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I am currently studying the textbook Introduction to Probability Models by Sheldon M. Ross. Chapter 4.4 Long-Run Proportions and Limiting Probabilities says the following:

Because $\pi_i$ is the long-run proportion of time that the chain is in state $i$, and $P^n_{i, j}$ is the long-run proportion of time when the Markov chain is in state $i$ that it will be in state $j$ after $n$ transition

$$\pi_i P^n_{i, j} = \text{long-run proportion of time the chain is in $i$ and will be in $j$ after $n$ transitions}$$

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But it seems to me that this is describing $\pi_i$ and $P^n_{i, j}$ identically? So what is the difference supposed to be?

I would greatly appreciate it if people would please take the time to clarify this.

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2 Answers 2

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If you have $K$ states there are $K$ numbers $\pi_i$ and (for each $n$) $K^2$ numbers $P_{i,j}^n$. The $\pi_i$ are long-term probabilities of being in state $i$ and the $P_{i,j}$ are long-term conditional probabilities of moving from state $j$ to state $i$

There's a close relationship between the sets of numbers: everything is the way it is because it got that way. If there's a stationary distribution and you pick $j$ from that stationary distribution, then $\pi_i=\sum_j P^n_{i,j}\pi_j$ for any $n$ because that's what it means to be a stationary distribution -- if you're in it, you stay in it.

If the chain has a unique stationary distribution and converges to it, then as $n\to\infty$, for any $j$, $P^n_{i,j}\to\pi_i$. Again, that's what it means: that you can start chains anywhere, and you they will eventually end up with close to the stationary distribution. That's what the theorem is saying. But there are assumptions; it's not just true by definition and it's not just two ways of saying the same thing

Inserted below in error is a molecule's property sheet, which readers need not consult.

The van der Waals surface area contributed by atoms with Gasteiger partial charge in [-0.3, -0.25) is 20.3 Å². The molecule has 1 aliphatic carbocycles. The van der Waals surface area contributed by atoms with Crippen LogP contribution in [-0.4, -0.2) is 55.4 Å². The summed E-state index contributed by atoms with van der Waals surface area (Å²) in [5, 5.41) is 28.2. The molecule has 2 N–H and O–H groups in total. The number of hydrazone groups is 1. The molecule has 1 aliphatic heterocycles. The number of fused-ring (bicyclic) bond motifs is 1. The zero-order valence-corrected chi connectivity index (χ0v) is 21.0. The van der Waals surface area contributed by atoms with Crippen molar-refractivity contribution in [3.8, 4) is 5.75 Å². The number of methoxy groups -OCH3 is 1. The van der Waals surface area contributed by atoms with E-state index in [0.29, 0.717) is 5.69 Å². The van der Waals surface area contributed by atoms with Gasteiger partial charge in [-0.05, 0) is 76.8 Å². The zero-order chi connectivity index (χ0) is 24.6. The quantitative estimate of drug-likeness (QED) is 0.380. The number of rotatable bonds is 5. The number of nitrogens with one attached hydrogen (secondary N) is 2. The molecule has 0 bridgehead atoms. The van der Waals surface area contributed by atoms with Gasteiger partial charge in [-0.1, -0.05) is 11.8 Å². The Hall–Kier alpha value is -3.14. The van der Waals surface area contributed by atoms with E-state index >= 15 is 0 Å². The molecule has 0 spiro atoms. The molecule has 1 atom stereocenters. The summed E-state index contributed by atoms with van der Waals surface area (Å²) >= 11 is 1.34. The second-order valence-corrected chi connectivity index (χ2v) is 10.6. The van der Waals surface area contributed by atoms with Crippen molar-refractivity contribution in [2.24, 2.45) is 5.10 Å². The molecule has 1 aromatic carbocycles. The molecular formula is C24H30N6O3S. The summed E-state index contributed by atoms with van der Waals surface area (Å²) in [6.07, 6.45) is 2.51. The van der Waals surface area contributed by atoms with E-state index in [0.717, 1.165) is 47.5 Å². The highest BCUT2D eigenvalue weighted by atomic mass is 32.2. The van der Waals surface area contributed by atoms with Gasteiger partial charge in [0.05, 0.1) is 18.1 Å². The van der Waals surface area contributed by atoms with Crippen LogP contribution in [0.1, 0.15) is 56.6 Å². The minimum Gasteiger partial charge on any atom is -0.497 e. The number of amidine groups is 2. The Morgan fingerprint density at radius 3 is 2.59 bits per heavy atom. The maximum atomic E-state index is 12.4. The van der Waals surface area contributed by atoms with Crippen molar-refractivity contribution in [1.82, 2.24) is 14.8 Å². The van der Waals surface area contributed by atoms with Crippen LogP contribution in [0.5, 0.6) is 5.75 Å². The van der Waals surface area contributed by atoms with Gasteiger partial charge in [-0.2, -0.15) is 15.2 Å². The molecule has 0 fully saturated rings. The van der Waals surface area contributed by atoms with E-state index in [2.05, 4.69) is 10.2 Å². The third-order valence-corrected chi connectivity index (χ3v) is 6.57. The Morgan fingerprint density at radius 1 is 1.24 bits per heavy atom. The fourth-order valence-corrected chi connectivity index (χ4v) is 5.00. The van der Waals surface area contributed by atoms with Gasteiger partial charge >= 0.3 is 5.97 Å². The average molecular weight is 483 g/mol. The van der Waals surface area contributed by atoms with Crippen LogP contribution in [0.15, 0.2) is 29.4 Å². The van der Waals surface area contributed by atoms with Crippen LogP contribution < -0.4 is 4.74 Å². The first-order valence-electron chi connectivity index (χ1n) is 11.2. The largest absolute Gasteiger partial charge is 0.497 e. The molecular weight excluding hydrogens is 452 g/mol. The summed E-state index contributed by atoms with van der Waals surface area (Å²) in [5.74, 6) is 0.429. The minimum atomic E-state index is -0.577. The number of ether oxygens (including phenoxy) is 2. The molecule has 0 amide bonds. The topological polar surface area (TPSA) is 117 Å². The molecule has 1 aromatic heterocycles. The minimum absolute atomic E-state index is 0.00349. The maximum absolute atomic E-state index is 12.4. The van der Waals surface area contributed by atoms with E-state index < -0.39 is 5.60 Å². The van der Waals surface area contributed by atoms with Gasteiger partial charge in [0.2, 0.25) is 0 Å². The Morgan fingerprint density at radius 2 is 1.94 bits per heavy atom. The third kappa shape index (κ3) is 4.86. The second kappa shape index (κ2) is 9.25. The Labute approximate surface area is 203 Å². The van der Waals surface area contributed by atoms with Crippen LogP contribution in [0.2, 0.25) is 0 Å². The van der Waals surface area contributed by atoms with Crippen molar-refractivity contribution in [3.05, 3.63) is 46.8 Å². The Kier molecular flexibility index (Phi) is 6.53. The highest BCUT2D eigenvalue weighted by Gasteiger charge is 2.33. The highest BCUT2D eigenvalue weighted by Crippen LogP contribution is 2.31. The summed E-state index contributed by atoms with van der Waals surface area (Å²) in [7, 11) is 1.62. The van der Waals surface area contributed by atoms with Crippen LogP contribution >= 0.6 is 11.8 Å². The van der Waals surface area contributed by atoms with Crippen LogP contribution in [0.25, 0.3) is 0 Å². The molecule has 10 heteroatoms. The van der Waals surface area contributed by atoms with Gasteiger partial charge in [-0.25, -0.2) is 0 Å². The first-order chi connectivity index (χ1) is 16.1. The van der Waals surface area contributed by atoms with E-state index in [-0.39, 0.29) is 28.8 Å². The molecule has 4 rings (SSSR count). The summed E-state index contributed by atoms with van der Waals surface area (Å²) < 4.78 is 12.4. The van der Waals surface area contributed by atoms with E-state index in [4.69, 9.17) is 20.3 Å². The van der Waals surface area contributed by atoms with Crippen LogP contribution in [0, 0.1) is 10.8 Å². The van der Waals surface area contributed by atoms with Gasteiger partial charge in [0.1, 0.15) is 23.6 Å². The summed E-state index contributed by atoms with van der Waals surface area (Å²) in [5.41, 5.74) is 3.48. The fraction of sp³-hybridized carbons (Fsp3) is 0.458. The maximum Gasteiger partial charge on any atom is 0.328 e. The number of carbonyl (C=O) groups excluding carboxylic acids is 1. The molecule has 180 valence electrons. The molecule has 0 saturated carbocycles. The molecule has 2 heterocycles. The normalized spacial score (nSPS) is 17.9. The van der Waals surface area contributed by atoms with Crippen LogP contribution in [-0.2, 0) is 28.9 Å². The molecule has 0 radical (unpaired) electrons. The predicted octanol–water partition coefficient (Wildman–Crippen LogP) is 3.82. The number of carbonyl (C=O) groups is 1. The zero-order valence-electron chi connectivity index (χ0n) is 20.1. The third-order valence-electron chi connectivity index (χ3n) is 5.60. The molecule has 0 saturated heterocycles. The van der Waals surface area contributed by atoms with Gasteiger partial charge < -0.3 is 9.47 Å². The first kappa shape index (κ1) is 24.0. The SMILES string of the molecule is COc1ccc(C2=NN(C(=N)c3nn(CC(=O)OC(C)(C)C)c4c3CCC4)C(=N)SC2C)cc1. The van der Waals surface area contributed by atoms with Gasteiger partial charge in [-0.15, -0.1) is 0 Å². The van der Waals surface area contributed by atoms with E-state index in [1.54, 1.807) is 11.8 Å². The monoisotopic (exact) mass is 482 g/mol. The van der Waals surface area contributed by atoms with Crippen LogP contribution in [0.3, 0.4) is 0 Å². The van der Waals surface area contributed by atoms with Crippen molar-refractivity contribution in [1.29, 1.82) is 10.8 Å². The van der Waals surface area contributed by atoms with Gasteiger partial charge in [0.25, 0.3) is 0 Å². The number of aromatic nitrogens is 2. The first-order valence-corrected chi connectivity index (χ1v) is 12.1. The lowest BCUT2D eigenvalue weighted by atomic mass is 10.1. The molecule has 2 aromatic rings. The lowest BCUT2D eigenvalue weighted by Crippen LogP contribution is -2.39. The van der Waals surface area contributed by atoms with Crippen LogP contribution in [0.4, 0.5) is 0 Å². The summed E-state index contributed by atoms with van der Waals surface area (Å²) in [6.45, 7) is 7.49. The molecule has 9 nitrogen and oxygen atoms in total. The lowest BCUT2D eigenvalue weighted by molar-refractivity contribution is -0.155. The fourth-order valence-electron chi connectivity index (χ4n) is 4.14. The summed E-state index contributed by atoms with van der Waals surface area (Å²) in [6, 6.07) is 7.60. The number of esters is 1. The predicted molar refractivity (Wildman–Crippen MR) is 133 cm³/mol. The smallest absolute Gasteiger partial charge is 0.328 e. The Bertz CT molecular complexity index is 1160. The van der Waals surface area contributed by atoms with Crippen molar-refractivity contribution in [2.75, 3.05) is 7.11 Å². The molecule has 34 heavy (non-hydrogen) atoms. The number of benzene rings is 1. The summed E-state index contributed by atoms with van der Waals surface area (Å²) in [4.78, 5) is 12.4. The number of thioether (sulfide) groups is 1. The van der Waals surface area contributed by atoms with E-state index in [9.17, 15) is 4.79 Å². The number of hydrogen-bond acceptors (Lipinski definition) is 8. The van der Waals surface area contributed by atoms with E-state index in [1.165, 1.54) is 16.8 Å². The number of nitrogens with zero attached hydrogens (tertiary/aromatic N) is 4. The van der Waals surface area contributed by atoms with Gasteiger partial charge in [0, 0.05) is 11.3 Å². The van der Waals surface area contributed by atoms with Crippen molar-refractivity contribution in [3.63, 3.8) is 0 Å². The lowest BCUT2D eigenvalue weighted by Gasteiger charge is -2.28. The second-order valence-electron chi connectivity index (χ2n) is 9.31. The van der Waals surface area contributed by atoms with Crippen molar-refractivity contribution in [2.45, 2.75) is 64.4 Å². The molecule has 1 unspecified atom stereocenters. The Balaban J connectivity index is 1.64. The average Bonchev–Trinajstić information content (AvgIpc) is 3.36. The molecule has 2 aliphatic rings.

To see that the assumptions matter, suppose you had a chain with two subsets of states ('red' and 'blue') and it always moved to a state of a different colour at every transition. There would be no vector $\pi_i$ such that $P^n_{i,j}\to\pi_i$ for every $j$, because $P^n_{i,j}$ would always be zero for different-coloured states $(i,j)$ and even $n$, or for same-coloured states $(i,j)$ and odd $n$. That's why the theorem requires that $n$ is chosen to give $P^n_{i,j}>0$, and positive recurrence plus connectedness guarantees this is possible

Conversely, imagine a chain that always transitions to a state of the same colour. In that case, knowing that a red state $i$ is positive recurrent doesn't tell you that a blue state $j$ is positive recurrent because you can't get there from here. Again, the conditions of the theorem are needed for the result.

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It is stated in the first sentence, but I agree that it is a bit confusing.

As I remember it, $\pi_{i}$ is the proportion of time that the Markov chain is in state $i$. For example, if $\pi_{i} = 0.5$ then the Markov chain is in state $i$ half of the time. In other words, if you look at the chain at random moments in time, you expect the chain to be in state $i$ in 50 percent of those instances.

$P^{n}$ is the $n$-th power of the transition matrix, which gives the probabilities after $n$ transitions. So $P_{i,j}^{n}$ is the probability that you start in state $i$ and after $n$ transitions are in state $j$.

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  • $\begingroup$ Isn’t $\pi_i$ a vector? Or am I misunderstanding this? $\endgroup$ May 5, 2020 at 14:46
  • $\begingroup$ $\pi = (\pi_{i})_{i=1}^{N}$ where $N$ is the number of states is a vector containing all the long-run proportions of time that the chain is in a certain state. The proportion for state $i$ is denoted by $\pi_{i}$ and they sum up to 1, i.e. $\sum_{i=1}^{N} \pi_{i} = 1$. $\endgroup$
    – user585522
    May 5, 2020 at 17:29

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